Blackberry is no longer just a phone. It’s not the new name of the former company called RIM. And today, Blackberry unveiled to the world it’s latest and, hopefully, greatest mobile OS and flagship device. Blackberry 10 and Z10 respectively. I said hopefully because as I’ve mentioned before, we need more competition in the mobile market, not less.
Having said that, there is a decent summary of review from WSJ on Blackberry’s new OS and device. A couple of things. Yesterday, I wrote about Palm and the Pre. In the WSJ summary, they brought up Palm as well. And there is no doubt that the feeling about Blackberry’s latest and quite possibly last effort to get back into the mobile game.
From the reviews, it looks like Blackberry managed to hold serve and the new OS, services, and hardware is just enough to stem Blackberry fans from defecting to iOS or Android. At this stage, however, anyone remaining with RIM, sorry, I mean Blackberry, are rabid fans so it probably would not take much effort from Blackberry to get them to stay.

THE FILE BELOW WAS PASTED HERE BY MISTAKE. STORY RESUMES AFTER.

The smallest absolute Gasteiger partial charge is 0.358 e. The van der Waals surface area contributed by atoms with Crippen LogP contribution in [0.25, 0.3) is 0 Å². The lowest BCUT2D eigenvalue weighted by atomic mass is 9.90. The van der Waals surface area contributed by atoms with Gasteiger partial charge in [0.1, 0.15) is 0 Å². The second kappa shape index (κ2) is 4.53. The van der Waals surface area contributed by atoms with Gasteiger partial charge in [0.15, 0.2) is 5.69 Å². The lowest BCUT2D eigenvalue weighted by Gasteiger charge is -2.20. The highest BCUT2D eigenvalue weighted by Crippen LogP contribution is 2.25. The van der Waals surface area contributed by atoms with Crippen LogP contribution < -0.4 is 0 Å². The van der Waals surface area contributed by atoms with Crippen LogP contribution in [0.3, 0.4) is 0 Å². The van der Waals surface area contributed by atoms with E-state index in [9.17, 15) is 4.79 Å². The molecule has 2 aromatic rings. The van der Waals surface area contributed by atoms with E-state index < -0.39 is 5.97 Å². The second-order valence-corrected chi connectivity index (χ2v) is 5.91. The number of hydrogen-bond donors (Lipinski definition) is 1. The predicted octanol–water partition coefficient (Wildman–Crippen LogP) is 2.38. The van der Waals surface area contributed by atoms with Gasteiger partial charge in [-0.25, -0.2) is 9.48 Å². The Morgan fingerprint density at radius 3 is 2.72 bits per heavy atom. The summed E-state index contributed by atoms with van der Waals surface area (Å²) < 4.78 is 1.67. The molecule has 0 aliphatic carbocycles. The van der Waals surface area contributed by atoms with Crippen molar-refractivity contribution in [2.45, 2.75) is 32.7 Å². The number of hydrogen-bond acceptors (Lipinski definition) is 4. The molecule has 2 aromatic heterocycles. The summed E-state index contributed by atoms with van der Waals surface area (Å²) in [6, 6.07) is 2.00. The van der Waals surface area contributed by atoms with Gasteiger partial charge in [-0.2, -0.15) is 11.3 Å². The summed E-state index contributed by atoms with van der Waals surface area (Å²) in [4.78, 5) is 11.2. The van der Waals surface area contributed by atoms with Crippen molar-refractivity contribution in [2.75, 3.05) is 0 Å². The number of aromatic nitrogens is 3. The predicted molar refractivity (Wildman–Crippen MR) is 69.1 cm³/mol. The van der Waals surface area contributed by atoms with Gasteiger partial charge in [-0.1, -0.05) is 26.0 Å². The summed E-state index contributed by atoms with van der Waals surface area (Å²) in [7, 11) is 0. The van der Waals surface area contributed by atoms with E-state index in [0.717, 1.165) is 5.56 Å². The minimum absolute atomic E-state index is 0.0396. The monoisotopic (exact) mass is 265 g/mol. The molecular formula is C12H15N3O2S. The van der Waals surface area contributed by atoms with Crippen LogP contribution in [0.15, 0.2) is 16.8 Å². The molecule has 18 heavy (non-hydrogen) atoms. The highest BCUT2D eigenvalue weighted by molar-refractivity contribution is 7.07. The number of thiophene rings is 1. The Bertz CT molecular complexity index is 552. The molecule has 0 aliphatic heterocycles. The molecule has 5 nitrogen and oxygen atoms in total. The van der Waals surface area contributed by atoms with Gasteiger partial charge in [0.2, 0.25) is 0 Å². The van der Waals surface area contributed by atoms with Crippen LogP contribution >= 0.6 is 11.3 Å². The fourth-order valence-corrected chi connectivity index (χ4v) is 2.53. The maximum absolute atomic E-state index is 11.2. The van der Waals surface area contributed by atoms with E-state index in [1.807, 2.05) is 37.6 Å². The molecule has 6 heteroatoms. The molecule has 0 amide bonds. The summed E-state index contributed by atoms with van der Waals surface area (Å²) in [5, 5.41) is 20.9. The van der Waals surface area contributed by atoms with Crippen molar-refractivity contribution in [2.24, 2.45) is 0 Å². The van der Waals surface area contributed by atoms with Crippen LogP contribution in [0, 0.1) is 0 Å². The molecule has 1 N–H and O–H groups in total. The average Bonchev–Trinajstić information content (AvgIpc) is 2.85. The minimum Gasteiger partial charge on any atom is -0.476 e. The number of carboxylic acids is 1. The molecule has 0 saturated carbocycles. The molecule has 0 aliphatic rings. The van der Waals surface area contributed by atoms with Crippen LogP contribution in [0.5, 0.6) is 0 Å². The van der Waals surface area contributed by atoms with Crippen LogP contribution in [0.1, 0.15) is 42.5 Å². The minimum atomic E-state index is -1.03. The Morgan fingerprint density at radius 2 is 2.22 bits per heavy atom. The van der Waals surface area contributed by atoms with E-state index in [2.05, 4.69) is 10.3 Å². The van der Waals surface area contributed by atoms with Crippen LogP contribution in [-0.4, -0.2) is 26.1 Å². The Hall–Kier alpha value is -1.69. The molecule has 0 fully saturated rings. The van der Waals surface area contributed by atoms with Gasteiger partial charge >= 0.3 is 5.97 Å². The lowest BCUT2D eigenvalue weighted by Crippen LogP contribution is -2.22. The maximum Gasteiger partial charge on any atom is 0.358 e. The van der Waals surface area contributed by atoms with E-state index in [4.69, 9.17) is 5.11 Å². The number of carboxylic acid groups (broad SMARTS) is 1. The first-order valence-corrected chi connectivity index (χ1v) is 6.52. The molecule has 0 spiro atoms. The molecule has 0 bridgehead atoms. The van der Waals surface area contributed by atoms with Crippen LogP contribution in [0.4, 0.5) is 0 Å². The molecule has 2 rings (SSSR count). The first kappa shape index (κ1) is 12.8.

The question is if this is enough not only stem losses but actually grow the Blackberry base. Unfortunately, that does not seem to be the case. Like Palm, the new Blackberry OS has a few neat touch tricks. It even has a few native apps that do things better than the iPhone and matches what Android offers. On the hardware front, it has a handsome looking device in the Z10 but the iPhone 5 still looks like a better build. Upcoming devices from Nokia and Sony’s Xperia Z are very nice hardware too. There just isn’t anything in the hardware that is innovative or even remotely different.
And one of the main themes in my Palm post yesterday was timing. It appears Blackberry will be able to ship out the Z10 faster than Palm managed to do with the Pre and it has a global reach Palm did not. Having said that, the Z10 is still going against a strong iPhone 5 and there’s nothing you can do about that. It’s the new Android devices like Google’s X Phone and Samsung’s Galaxy S 4 on the wings that has me concerned about Z10’s chances.
The Z10 will retail for $200 after subsidies but I think Blackberry would be wise to lower that to free or $99 because that’s where Microsoft’s Windows Phones sit and they’ve done decent enough this past Christmas.
So, only time will tell. Personally, if I can get a Z10 for $300, I would not think twice.